Python CSV external tool for Power BI desktop

This is explanation how, with python, to make an external Power BI Desktop tool that will export your DAX query to CSV. In Power BI desktop ribbon we have a button (1) "Export to CSV". This button will open window (2) where we have to type our DAX query. We already have template in this dialog to help us with writing. After this, we click on button (3) "Make CSV!". If something is wrong we will get message (4). If everything is OK, new file will appear on our desktop. That file will hold data from our query (5). Let's see how to make such external tool.

First step is to create JSON file which will tell Power BI desktop how to create button and what that button should do. We can see bellow sample of such file. Version is just a version of our tool. Just leave it as "1.0". Name is text that will appear bellow button. We can add some description of our tool. Path is fullpath to python executive file. Use backslashes and double them. Arguments has two parts. First part is fullpath to our python script. Second part are arguments that Power BI desktop will provide for our script. "Server" is address of our server ("localhost:57800"), and "database" is name of our database ("c6fb254f-f146-464d-99cf-b2a6e322eb38"). Our script will use name of a server for its execution. Last element is image in base64 format. Base64 format is textual presentation of an image. This format has two parts. First part is prefix, and prefix is always the same. Second part is base64 code. We can go to web site and there we can upload our icon. Result will be long text that is base64 presentation of our image. This text will be really long, but all of it should be placed in JSON file, after the prefix.

  "version": "1.0",
  "name": "Export to CSV",
  "description": "Export user's DAX to CSV file.",
  "path": "G:\\WPy64-3950\\python-3.9.5.amd64\\pythonw.exe",
  "arguments": "C:/Users/Sima/Desktop/ExportToCSV.pyw \"%server%\" \"%database%\"",
  "iconData": "data:image/png;base64,iVBORw.......0KGgo"

Notice that instead of "python.exe" and "" we are using version with "W" – "pythonw.exe" and "ExportToCSV.pyw". This is because we want to avoid black command prompt window (1) to be opened in background of our window.

Fullpath to our python script doesn't have spaces in it. If we have fullpath with spaces, we have to delimit that fullpath with quotes, but those quotes has to be escaped. In that case "arguments" would loook like:
"\"C:/Users/Sima/Desktop/ExportToCSV.pyw\" \"%server%\" \"%database%\""
We can see that arguments "server" and "database" were already delimited this way because they have "%" sign in them.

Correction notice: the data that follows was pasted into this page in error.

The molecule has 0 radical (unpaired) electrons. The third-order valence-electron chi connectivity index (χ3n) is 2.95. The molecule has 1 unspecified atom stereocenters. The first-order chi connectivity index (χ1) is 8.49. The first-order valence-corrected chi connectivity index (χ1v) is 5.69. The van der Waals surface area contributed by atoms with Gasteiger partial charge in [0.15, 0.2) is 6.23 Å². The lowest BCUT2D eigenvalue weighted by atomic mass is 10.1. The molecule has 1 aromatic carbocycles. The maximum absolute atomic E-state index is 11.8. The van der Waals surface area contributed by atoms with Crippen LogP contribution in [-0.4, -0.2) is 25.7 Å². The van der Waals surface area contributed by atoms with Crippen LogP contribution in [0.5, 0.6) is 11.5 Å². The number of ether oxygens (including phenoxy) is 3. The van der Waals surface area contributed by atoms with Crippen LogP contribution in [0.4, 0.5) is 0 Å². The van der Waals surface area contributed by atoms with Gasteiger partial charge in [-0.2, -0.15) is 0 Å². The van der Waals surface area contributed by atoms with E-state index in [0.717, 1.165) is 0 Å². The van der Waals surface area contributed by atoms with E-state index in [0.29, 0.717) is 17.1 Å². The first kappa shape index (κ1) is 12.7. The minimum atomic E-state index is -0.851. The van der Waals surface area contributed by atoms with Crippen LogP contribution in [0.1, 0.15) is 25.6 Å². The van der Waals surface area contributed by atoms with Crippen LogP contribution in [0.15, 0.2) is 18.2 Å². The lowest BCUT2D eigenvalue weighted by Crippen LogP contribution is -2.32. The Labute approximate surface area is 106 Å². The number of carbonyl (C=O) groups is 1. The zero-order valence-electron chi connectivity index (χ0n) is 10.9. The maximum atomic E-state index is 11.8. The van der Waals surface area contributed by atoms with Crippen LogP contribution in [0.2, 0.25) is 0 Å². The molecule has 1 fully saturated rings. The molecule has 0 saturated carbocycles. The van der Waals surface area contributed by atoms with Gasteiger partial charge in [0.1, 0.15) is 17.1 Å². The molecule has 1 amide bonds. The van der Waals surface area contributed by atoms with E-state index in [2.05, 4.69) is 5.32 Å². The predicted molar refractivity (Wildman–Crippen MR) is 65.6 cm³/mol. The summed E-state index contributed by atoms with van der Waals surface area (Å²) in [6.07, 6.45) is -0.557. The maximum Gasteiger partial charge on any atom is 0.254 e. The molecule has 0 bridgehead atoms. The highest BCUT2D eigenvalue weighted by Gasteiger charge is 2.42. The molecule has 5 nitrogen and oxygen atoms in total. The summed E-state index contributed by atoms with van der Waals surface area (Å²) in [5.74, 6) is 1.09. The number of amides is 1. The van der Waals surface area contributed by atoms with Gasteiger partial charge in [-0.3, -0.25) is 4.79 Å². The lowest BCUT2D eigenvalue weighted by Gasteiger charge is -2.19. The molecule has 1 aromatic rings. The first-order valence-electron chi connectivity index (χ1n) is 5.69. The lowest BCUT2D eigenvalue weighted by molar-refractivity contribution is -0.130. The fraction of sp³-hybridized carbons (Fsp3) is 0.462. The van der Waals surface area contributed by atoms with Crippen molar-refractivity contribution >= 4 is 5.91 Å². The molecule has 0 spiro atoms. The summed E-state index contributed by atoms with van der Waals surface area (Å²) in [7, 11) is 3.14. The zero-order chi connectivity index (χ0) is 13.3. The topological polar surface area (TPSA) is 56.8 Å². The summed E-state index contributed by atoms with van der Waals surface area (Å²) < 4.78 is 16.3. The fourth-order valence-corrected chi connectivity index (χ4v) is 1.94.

This is not needed for "path" element.

This JSON file should be placed on this address. If last two folders (\Power BI Desktop\External Tools) don't exist, create them and place JSON file inside. Name of our JSON file has to end with ".pbitool.json".
C:\Program Files (x86)\Common Files\Microsoft Shared\Power BI Desktop\External Tools\ourtool.pbitool.json

When we click on button in ribbon, python script mentioned in JSON file, will be called. This script has two parts. One part is about using python to create GUI window. The other part is explained bellow. This part is used to connect to Power BI desktop, read data and write them in CSV file. str(sys.argv[1]) is a python way to get first argument sent to script. This is name of server ("localhost:49380"). This address will be used inside connection string. By using connection string we will connect to PBID and we will execute our DAX.

Python will return names of columns as Table[ColumnName]. We will use regex to leave only "ColumnName" part.

Last part is where we read fullpath of desktop to create new file name. After this, all we need is to write data in CSV file by using python CSV modul.

    conn = adodbapi.connect("Provider=MSOLAP;Data Source=" + str(sys.argv[1]) + ";Initial Catalog='';")
    cursor = conn.cursor()

    #fix names of columns. By default they contain table name and brackets.
    NamesOfColumns = [desc[0] for desc in cursor.description]
    CorrectedNamesOfColumns = [re.findall('\[(.*?)\]', NoC)[0] for NoC in NamesOfColumns]

    #write to CSV
    FileName = os.path.join(os.path.join(os.environ['USERPROFILE']), 'Desktop') + '\CSVfromPBID.csv'
    with open(FileName, 'w', newline='') as f:
        csv.writer(f, delimiter=',').writerow(CorrectedNamesOfColumns)
        csv.writer(f, delimiter=',').writerows(cursor)

Whole python script, JSON file and PBIX sample file are here. Don't forget to change fullpaths inside JSON file.

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